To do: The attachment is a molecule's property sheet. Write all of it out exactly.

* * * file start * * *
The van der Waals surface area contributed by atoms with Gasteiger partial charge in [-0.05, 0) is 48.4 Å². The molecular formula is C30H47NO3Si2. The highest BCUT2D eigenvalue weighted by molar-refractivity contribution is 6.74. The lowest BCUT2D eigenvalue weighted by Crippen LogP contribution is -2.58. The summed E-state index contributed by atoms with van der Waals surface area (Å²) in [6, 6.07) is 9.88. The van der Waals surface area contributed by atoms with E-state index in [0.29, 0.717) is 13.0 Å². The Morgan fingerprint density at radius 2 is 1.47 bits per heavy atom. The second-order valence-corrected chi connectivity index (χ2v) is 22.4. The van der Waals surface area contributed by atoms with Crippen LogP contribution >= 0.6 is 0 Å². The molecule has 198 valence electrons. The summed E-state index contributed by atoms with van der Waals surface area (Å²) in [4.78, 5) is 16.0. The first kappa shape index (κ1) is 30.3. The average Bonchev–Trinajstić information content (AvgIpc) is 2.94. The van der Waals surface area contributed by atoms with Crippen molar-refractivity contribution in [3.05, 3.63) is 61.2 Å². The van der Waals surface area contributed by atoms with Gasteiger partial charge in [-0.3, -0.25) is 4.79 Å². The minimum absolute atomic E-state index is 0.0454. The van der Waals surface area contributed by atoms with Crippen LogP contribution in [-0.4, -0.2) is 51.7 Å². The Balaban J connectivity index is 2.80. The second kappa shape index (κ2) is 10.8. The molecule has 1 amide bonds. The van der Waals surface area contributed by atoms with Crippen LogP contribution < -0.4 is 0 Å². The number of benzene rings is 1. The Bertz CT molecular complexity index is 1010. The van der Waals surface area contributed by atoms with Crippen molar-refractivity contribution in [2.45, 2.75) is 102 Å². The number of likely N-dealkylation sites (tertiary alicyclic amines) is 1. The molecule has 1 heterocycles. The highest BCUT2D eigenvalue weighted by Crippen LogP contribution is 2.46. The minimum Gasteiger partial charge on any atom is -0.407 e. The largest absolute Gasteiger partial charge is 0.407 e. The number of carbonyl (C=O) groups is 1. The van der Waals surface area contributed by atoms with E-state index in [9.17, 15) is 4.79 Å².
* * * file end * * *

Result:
The van der Waals surface area contributed by atoms with Gasteiger partial charge in [-0.05, 0) is 48.4 Å². The molecular formula is C30H47NO3Si2. The highest BCUT2D eigenvalue weighted by molar-refractivity contribution is 6.74. The lowest BCUT2D eigenvalue weighted by Crippen LogP contribution is -2.58. The summed E-state index contributed by atoms with van der Waals surface area (Å²) in [6, 6.07) is 9.88. The van der Waals surface area contributed by atoms with E-state index in [0.29, 0.717) is 13.0 Å². The Morgan fingerprint density at radius 2 is 1.47 bits per heavy atom. The second-order valence-corrected chi connectivity index (χ2v) is 22.4. The van der Waals surface area contributed by atoms with Crippen LogP contribution >= 0.6 is 0 Å². The molecule has 198 valence electrons. The summed E-state index contributed by atoms with van der Waals surface area (Å²) in [4.78, 5) is 16.0. The first kappa shape index (κ1) is 30.3. The average Bonchev–Trinajstić information content (AvgIpc) is 2.94. The van der Waals surface area contributed by atoms with Crippen molar-refractivity contribution in [3.05, 3.63) is 61.2 Å². The van der Waals surface area contributed by atoms with Gasteiger partial charge in [-0.3, -0.25) is 4.79 Å². The minimum absolute atomic E-state index is 0.0454. The van der Waals surface area contributed by atoms with Crippen LogP contribution in [-0.4, -0.2) is 51.7 Å². The Balaban J connectivity index is 2.80. The second kappa shape index (κ2) is 10.8. The molecule has 1 amide bonds. The van der Waals surface area contributed by atoms with Crippen LogP contribution < -0.4 is 0 Å². The number of benzene rings is 1. The Bertz CT molecular complexity index is 1010. The van der Waals surface area contributed by atoms with Crippen molar-refractivity contribution in [2.45, 2.75) is 102 Å². The number of likely N-dealkylation sites (tertiary alicyclic amines) is 1. The molecule has 1 heterocycles. The highest BCUT2D eigenvalue weighted by Crippen LogP contribution is 2.46. The minimum Gasteiger partial charge on any atom is -0.407 e. The largest absolute Gasteiger partial charge is 0.407 e. The number of carbonyl (C=O) groups is 1. The van der Waals surface area contributed by atoms with E-state index in [9.17, 15) is 4.79 Å².